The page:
New results show that non-Hispanic Black patients with COVID-19 and type 1 diabetes have an additional risk of diabetic ketoacidosis beyond the risk of having diabetes or being of minority status.
Non-Hispanic Black patients with type 1 diabetes and COVID-19 were nearly 4 times as likely to go to the hospital with diabetic ketoacidosis (DKA) compared to non-Hispanic white patients, according to new research published in The Journal of Clinical Endocrinology & Metabolism.
Earlier studies have shown that COVID-19 disproportionately affects racial and ethnic minority groups with higher rates of both infection and death. The same minority groups with type 1 diabetes have also been shown to have an increased risk of DKA and associated mortality, which makes it critical to understand how COVID-19 and type 1 diabetes interact and affect outcomes, according to the study.
The new results show that non-Hispanic Black patients with COVID-19 and type 1 diabetes have an additional risk of DKA beyond the risk of having diabetes or being of minority status, according to a press release.
Study author Kathryn Sumpter, MD, a pediatric endocrinology at Le Bonheur, examined 180 patients with type 1 diabetes and laboratory-confirmed COVID-19. The patients came from 52 clinical sites, including Le Bonheur Children’s Hospital. Sumpter aimed to evaluate instances of DKA in these patients to determine whether minorities had an increased risk when controlled for sex, age, insurance, and last hemoglobin A1c (HbA1c) level.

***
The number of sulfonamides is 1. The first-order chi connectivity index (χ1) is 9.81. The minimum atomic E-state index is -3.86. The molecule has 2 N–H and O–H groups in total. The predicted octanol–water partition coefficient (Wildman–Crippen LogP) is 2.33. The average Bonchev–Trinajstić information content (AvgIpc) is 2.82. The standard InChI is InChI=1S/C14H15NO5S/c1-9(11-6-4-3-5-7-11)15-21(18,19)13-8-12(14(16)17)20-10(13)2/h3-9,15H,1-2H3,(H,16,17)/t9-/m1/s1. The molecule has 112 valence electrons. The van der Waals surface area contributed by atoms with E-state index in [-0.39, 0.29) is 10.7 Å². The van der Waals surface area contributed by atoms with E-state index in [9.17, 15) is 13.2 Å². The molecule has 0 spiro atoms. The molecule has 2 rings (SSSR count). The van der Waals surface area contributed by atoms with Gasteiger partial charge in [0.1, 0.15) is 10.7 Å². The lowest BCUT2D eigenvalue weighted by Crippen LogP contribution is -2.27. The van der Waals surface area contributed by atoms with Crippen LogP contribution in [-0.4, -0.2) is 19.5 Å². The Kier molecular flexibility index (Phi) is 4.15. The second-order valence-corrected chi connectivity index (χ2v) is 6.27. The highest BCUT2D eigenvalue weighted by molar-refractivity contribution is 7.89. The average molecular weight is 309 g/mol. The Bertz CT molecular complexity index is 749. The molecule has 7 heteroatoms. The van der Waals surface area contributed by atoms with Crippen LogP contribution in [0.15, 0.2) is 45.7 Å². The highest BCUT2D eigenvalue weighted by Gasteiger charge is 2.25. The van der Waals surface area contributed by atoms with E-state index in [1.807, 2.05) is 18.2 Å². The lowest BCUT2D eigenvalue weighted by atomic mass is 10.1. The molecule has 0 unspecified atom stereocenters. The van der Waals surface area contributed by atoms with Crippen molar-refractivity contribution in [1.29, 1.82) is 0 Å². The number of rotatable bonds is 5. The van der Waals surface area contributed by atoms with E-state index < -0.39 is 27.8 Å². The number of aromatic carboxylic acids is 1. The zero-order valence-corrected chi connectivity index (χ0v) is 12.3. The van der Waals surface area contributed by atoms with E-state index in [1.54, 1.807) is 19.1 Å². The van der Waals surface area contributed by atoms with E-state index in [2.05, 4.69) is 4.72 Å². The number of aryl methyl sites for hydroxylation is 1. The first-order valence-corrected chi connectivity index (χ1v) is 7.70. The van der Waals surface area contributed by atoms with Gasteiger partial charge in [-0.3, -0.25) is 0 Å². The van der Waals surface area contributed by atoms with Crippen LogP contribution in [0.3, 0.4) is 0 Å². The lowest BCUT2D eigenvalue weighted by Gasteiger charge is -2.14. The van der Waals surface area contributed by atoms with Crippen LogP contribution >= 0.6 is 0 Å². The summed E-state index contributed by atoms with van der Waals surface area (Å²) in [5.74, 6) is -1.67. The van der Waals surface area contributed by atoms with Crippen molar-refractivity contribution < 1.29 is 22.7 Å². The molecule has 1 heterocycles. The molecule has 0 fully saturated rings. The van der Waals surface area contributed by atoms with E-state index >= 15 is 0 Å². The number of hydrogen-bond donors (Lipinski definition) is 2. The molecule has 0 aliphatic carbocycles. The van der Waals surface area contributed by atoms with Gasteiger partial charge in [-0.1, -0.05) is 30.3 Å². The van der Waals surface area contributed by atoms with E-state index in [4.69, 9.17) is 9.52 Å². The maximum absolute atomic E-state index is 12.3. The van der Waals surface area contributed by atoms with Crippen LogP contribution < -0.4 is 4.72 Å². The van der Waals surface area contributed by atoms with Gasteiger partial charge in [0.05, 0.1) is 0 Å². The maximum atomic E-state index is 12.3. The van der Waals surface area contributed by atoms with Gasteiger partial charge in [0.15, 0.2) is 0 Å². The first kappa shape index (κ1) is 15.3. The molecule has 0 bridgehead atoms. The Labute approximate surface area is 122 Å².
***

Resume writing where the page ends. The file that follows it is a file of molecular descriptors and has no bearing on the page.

“We know that type 2 diabetes is a risk factor for worse COVID-19 outcomes, but less is known about type 1 diabetes and COVID,” Sumpter said in the press release. “This study allowed us to examine the intersection of type 1 diabetes and COVID while also determining the racial inequities in DKA for these patients.”
The results of the study show that non-Hispanic Black patients were 55% more likely to present with DKA and COVID-19 compared to non-Hispanic whites, who were 13% more likely. Hispanics had almost 2 times greater odds of presenting with DKA compared to non-Hispanic whites, which researchers found not to be statistically significant.
“A combination of factors leads to higher rates of DKA among minority type 1 diabetes patients with COVID-19 that relate to social and structural risks,” Sumpter said in the release. “Social determinants of health, including income level, education, racial discrimination, and inadequate health care access, impact these populations with devastating complications for type 1 diabetes and COVID-19.”
Based on their findings, Sumpter said interventions in these areas are essential to prevent poor outcomes that disparately impact minority populations.
Health Disparities in Type 1 Diabetes and COVID-19 Infection Research by Dr. Kathryn Sumpter [news release]. Le Bonheur; March 17, 2021. https://www.lebonheur.org/news/health-disparities-in-type-1-diabetes-and-covid-19-infection-research-by-dr-kathryn-sumpter. Accessed March 23, 2021.